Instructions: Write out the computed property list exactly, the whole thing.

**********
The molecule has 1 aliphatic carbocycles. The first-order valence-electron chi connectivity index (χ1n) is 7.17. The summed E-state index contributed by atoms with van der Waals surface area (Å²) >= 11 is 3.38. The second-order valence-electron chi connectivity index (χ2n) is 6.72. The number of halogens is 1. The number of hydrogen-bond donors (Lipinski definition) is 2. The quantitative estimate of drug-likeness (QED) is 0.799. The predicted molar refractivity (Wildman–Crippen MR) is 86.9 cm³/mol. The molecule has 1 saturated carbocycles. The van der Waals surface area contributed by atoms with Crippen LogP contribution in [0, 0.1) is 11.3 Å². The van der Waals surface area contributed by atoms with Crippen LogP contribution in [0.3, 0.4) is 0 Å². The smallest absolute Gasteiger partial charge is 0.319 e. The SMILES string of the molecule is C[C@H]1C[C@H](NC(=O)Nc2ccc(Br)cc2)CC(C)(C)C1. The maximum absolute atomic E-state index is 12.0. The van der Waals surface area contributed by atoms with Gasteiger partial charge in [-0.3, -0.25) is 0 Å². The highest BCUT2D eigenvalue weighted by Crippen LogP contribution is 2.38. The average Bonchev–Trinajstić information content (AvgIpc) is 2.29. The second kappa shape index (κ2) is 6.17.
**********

The molecule has 1 aliphatic carbocycles. The first-order valence-electron chi connectivity index (χ1n) is 7.17. The summed E-state index contributed by atoms with van der Waals surface area (Å²) >= 11 is 3.38. The second-order valence-electron chi connectivity index (χ2n) is 6.72. The number of halogens is 1. The number of hydrogen-bond donors (Lipinski definition) is 2. The quantitative estimate of drug-likeness (QED) is 0.799. The predicted molar refractivity (Wildman–Crippen MR) is 86.9 cm³/mol. The molecule has 1 saturated carbocycles. The van der Waals surface area contributed by atoms with Crippen LogP contribution in [0, 0.1) is 11.3 Å². The van der Waals surface area contributed by atoms with Crippen LogP contribution in [0.3, 0.4) is 0 Å². The smallest absolute Gasteiger partial charge is 0.319 e. The SMILES string of the molecule is C[C@H]1C[C@H](NC(=O)Nc2ccc(Br)cc2)CC(C)(C)C1. The maximum absolute atomic E-state index is 12.0. The van der Waals surface area contributed by atoms with Gasteiger partial charge in [-0.3, -0.25) is 0 Å². The highest BCUT2D eigenvalue weighted by Crippen LogP contribution is 2.38. The average Bonchev–Trinajstić information content (AvgIpc) is 2.29. The second kappa shape index (κ2) is 6.17.